That statement doesn't seem to quite jibe with her claim that the root of the pervasive "anxiety" felt by young women today is the deicision whether or not to have a baby, and the companion troubles of finding a man who is willing to share his life with a family instead of devoting himself wither to his body or that of as many women as possible.
"It used to be that the deal was that it was the women who undertook to domesticate the men; they did not volunteer for this job, they were pressed into it by women. Nevertheless, they would come to see that it was what they needed for their welfare." There was a lot wrong with this system, she freely admits, but in the absence of expections nobody is happy.
Women who feel they must choose between having a career and having a family will not, by and large, be happy if they choose the career, she predicts.
As human beings, we all "need confirmation in the culture." she said, and instead "we are living in a culture which disconfirms what most people feel and sense to be true."
Nor should women totally give up their "right" to mother the children they give birth to. "I think women are going to demand the right to engage in motherhood as a primary career," she said, which means the husband has to support them and other people have to stop putting them down for staying out of the day-care sydrome. Which brings us to another favorite topic among women.
"I think affirmative action for women is going to turn out to be disastrous," said Decter, who started out as a typist, took years off to have her children, and is now, in her 50s, a senior editor at Basic Books.
Affirmative action programs lead to "self-hatred," she suggests, because one is left with the feeling of having been hired for being a woman rather than for being competent. This ultimately "robs" women of being taken seriously, either by themselves or by others. Women have the obligation to fight for opportunity for oneself, but the wholesale demand of jobs or places exclusively for women is destructive and unfeminist, she says. "The implication is that women are really not the equals of men and can't do it on their own."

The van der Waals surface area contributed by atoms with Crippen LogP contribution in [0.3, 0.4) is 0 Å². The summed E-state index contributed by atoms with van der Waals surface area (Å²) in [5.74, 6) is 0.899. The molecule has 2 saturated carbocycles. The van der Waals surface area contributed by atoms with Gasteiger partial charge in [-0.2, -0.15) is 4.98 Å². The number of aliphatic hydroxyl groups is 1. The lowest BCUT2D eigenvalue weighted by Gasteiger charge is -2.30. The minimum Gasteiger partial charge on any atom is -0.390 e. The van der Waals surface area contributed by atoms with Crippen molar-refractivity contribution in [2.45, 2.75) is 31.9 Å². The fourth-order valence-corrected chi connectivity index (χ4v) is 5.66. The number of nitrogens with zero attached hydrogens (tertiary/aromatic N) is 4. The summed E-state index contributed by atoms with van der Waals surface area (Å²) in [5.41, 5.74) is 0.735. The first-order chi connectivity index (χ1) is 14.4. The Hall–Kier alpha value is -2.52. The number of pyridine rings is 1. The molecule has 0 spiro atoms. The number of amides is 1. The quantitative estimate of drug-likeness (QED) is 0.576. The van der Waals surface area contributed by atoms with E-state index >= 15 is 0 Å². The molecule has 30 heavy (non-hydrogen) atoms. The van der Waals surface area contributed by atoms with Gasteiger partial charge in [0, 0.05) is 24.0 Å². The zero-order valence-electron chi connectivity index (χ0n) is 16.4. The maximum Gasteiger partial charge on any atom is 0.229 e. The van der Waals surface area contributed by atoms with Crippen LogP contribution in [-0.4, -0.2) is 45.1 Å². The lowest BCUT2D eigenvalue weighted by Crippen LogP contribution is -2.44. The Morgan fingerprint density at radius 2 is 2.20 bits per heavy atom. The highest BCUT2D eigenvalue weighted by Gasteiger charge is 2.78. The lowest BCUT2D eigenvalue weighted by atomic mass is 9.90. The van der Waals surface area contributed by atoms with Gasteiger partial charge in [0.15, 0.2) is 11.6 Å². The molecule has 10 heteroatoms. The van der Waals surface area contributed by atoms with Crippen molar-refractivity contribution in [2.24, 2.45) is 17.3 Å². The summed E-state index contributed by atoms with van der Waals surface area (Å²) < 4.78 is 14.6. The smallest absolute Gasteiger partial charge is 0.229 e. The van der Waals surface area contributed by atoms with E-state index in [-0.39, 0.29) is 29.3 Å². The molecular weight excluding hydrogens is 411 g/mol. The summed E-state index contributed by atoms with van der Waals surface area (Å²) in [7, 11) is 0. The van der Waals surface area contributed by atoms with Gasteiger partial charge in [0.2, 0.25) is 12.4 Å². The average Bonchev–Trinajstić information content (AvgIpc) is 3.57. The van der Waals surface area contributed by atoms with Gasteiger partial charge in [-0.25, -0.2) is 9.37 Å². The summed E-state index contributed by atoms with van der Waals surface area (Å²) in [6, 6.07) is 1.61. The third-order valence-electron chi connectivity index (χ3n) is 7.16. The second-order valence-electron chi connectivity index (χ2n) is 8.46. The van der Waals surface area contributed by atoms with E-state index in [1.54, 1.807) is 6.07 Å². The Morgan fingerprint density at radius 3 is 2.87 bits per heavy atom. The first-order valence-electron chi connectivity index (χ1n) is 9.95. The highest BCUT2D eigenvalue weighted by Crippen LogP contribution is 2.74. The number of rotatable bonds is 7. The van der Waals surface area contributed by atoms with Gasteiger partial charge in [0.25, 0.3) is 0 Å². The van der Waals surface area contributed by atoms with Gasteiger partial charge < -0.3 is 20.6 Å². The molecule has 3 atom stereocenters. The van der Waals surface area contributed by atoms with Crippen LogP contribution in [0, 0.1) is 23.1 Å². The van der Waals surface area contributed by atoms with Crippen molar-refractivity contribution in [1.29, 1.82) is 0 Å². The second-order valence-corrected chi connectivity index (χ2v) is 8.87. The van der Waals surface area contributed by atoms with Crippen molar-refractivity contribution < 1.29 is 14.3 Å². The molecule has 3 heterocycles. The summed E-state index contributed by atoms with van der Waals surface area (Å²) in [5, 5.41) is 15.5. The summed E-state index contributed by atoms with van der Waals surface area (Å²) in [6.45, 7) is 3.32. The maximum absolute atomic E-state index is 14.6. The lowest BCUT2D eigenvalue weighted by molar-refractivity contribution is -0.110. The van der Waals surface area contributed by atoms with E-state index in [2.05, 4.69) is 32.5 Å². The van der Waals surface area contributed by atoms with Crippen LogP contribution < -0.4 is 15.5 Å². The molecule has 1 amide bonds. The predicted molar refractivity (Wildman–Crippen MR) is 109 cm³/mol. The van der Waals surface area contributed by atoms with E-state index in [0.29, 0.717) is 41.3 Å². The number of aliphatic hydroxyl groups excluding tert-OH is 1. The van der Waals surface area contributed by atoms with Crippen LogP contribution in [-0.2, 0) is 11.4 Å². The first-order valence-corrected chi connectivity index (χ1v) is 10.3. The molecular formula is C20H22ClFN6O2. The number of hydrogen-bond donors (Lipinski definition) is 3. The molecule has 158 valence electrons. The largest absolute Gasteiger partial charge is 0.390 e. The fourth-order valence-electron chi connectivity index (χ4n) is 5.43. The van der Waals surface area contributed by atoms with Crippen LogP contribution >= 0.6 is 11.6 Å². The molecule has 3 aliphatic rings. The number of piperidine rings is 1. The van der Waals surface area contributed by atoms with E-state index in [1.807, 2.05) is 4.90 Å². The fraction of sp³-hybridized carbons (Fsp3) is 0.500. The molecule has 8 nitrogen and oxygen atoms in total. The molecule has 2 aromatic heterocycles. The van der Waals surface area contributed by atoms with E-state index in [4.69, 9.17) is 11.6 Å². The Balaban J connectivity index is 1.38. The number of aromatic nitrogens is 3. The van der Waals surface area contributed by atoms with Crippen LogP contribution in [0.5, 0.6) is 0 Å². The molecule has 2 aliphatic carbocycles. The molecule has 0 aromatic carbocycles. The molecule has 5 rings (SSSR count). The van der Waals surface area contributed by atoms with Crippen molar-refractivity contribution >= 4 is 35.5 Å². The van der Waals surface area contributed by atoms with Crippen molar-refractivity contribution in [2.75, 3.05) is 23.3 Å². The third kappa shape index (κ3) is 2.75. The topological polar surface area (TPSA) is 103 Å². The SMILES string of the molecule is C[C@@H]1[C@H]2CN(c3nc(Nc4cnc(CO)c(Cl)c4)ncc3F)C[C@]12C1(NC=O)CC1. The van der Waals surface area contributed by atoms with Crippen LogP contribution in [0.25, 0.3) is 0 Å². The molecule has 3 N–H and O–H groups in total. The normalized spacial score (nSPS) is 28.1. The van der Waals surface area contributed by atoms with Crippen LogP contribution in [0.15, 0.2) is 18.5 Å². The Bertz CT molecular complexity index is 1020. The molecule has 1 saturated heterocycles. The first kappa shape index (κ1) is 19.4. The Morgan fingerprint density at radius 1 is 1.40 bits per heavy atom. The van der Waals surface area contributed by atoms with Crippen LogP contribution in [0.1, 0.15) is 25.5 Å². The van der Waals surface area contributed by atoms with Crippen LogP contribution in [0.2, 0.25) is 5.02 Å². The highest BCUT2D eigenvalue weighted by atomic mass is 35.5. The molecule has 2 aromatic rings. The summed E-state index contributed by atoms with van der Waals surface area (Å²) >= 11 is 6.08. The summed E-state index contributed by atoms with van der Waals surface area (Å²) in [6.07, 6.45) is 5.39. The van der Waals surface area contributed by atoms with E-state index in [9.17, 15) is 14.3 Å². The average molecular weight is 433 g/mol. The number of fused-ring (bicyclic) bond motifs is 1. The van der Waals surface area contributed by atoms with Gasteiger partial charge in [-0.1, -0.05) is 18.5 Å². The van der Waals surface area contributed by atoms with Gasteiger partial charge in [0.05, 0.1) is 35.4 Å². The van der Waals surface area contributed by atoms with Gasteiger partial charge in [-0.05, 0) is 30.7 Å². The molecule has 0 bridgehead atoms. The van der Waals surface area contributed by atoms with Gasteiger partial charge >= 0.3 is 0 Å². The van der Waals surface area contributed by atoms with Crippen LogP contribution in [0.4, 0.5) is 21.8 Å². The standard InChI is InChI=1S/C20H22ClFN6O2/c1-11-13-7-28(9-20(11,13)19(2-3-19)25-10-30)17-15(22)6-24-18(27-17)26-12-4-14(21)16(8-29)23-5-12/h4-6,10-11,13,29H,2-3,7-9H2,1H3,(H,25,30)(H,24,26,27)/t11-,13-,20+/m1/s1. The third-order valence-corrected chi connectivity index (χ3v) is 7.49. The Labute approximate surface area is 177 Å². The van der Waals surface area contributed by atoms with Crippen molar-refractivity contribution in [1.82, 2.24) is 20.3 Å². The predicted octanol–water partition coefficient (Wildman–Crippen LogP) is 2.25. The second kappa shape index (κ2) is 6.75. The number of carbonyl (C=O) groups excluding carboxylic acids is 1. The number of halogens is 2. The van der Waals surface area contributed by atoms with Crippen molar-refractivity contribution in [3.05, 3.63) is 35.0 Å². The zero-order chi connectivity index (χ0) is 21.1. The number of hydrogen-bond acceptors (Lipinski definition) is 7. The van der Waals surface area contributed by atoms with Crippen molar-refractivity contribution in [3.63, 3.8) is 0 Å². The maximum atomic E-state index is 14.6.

She draws a parallel with affirmative action programs for blacks. "The people to feel sorry for are the academically accomplished blacks," she said, "because there is nobody in the world who assumes their accomplishments are due to their own achievement You know damn well there is a greater private assumption of black inferiority among liberals now, and affirmative action has done that and will do it to women."
So there you are.
She is also vehemently opposed to the SALT II treaty, which she thinks will lead to the Russians surpassing the United States in military strength, and thinks Sen. Daniel P. Moynihab would make a terrific president.
As far as specific suggestions for making things better are concerned, she thinks that "men and women have to become friends again," but generally feels it is not her role to tell people what to do. "God save us from intellectuals," she said, though agreeing that she is one. "Intellectuals are hungry for power on the one hand and don't know how to accommodate themselves to others They are always gravitating toward some system where there is an elite where somebody decides for other people, and guess who it is ...."
As for her?
"I think I should be kept in my place." CAPTION: Pictures 1 and 2, Midge Decter; by Vanessa R. Barnes -- The Washington Post